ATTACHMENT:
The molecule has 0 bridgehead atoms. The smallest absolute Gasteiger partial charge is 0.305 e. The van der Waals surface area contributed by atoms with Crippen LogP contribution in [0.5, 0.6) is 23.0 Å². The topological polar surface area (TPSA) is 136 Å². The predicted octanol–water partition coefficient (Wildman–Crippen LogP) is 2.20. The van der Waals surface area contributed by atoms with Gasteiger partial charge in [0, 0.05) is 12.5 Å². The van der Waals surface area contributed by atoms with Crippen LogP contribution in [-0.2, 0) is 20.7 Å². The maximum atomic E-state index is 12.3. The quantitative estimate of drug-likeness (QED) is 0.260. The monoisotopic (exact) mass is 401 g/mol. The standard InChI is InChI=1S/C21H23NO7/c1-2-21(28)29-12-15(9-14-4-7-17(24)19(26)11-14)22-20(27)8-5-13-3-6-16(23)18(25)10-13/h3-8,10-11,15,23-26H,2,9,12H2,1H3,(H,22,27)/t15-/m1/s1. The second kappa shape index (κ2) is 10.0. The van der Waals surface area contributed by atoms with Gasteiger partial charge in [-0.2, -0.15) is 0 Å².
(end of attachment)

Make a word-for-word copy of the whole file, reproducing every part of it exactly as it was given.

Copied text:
The molecule has 0 bridgehead atoms. The smallest absolute Gasteiger partial charge is 0.305 e. The van der Waals surface area contributed by atoms with Crippen LogP contribution in [0.5, 0.6) is 23.0 Å². The topological polar surface area (TPSA) is 136 Å². The predicted octanol–water partition coefficient (Wildman–Crippen LogP) is 2.20. The van der Waals surface area contributed by atoms with Gasteiger partial charge in [0, 0.05) is 12.5 Å². The van der Waals surface area contributed by atoms with Crippen LogP contribution in [-0.2, 0) is 20.7 Å². The maximum atomic E-state index is 12.3. The quantitative estimate of drug-likeness (QED) is 0.260. The monoisotopic (exact) mass is 401 g/mol. The standard InChI is InChI=1S/C21H23NO7/c1-2-21(28)29-12-15(9-14-4-7-17(24)19(26)11-14)22-20(27)8-5-13-3-6-16(23)18(25)10-13/h3-8,10-11,15,23-26H,2,9,12H2,1H3,(H,22,27)/t15-/m1/s1. The second kappa shape index (κ2) is 10.0. The van der Waals surface area contributed by atoms with Gasteiger partial charge in [-0.2, -0.15) is 0 Å².